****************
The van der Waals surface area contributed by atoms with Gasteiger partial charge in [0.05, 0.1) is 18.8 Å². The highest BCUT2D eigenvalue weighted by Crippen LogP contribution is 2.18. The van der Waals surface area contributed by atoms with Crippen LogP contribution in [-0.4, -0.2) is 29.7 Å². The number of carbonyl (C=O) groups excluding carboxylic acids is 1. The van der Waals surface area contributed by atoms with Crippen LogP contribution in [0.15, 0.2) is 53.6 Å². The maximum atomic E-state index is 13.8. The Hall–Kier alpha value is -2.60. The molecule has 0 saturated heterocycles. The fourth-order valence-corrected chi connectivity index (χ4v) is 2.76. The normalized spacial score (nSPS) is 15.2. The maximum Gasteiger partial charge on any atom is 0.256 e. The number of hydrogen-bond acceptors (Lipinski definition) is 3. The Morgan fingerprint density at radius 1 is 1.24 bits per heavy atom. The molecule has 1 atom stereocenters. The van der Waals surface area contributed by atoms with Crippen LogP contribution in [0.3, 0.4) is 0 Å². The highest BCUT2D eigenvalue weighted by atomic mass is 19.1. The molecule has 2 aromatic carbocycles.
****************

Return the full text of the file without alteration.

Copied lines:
The van der Waals surface area contributed by atoms with Gasteiger partial charge in [0.05, 0.1) is 18.8 Å². The highest BCUT2D eigenvalue weighted by Crippen LogP contribution is 2.18. The van der Waals surface area contributed by atoms with Crippen LogP contribution in [-0.4, -0.2) is 29.7 Å². The number of carbonyl (C=O) groups excluding carboxylic acids is 1. The van der Waals surface area contributed by atoms with Crippen LogP contribution in [0.15, 0.2) is 53.6 Å². The maximum atomic E-state index is 13.8. The Hall–Kier alpha value is -2.60. The molecule has 0 saturated heterocycles. The fourth-order valence-corrected chi connectivity index (χ4v) is 2.76. The normalized spacial score (nSPS) is 15.2. The maximum Gasteiger partial charge on any atom is 0.256 e. The number of hydrogen-bond acceptors (Lipinski definition) is 3. The Morgan fingerprint density at radius 1 is 1.24 bits per heavy atom. The molecule has 1 atom stereocenters. The van der Waals surface area contributed by atoms with Crippen LogP contribution in [0.3, 0.4) is 0 Å². The highest BCUT2D eigenvalue weighted by atomic mass is 19.1. The molecule has 2 aromatic carbocycles.